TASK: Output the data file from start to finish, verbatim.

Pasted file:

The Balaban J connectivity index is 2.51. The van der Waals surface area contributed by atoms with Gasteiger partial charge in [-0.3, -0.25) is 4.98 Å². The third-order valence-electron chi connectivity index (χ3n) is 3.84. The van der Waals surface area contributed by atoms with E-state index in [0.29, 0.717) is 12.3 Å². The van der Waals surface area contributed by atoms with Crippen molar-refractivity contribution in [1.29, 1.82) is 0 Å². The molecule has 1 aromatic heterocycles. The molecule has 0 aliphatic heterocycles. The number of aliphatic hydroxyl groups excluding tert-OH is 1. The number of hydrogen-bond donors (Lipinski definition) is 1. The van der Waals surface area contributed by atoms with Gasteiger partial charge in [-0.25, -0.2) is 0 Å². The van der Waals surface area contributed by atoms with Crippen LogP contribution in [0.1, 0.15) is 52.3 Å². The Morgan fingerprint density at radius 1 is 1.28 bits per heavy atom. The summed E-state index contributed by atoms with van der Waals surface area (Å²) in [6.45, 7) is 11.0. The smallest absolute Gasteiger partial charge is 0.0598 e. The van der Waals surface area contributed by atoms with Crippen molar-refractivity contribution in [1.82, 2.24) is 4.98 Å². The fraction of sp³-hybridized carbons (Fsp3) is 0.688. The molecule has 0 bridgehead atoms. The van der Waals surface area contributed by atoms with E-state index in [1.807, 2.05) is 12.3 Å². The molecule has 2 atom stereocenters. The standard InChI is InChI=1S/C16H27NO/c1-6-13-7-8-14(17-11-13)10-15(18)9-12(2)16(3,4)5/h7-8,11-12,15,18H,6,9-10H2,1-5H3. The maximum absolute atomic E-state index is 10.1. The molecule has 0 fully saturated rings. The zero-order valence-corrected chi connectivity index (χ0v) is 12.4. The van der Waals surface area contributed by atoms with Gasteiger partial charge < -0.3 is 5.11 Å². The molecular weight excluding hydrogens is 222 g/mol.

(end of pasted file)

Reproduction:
The Balaban J connectivity index is 2.51. The van der Waals surface area contributed by atoms with Gasteiger partial charge in [-0.3, -0.25) is 4.98 Å². The third-order valence-electron chi connectivity index (χ3n) is 3.84. The van der Waals surface area contributed by atoms with E-state index in [0.29, 0.717) is 12.3 Å². The van der Waals surface area contributed by atoms with Crippen molar-refractivity contribution in [1.29, 1.82) is 0 Å². The molecule has 1 aromatic heterocycles. The molecule has 0 aliphatic heterocycles. The number of aliphatic hydroxyl groups excluding tert-OH is 1. The number of hydrogen-bond donors (Lipinski definition) is 1. The van der Waals surface area contributed by atoms with Gasteiger partial charge in [-0.25, -0.2) is 0 Å². The van der Waals surface area contributed by atoms with Crippen LogP contribution in [0.1, 0.15) is 52.3 Å². The Morgan fingerprint density at radius 1 is 1.28 bits per heavy atom. The summed E-state index contributed by atoms with van der Waals surface area (Å²) in [6.45, 7) is 11.0. The smallest absolute Gasteiger partial charge is 0.0598 e. The van der Waals surface area contributed by atoms with Crippen molar-refractivity contribution in [1.82, 2.24) is 4.98 Å². The fraction of sp³-hybridized carbons (Fsp3) is 0.688. The molecule has 0 bridgehead atoms. The van der Waals surface area contributed by atoms with E-state index in [1.807, 2.05) is 12.3 Å². The molecule has 2 atom stereocenters. The standard InChI is InChI=1S/C16H27NO/c1-6-13-7-8-14(17-11-13)10-15(18)9-12(2)16(3,4)5/h7-8,11-12,15,18H,6,9-10H2,1-5H3. The maximum absolute atomic E-state index is 10.1. The molecule has 0 fully saturated rings. The zero-order valence-corrected chi connectivity index (χ0v) is 12.4. The van der Waals surface area contributed by atoms with Gasteiger partial charge < -0.3 is 5.11 Å². The molecular weight excluding hydrogens is 222 g/mol.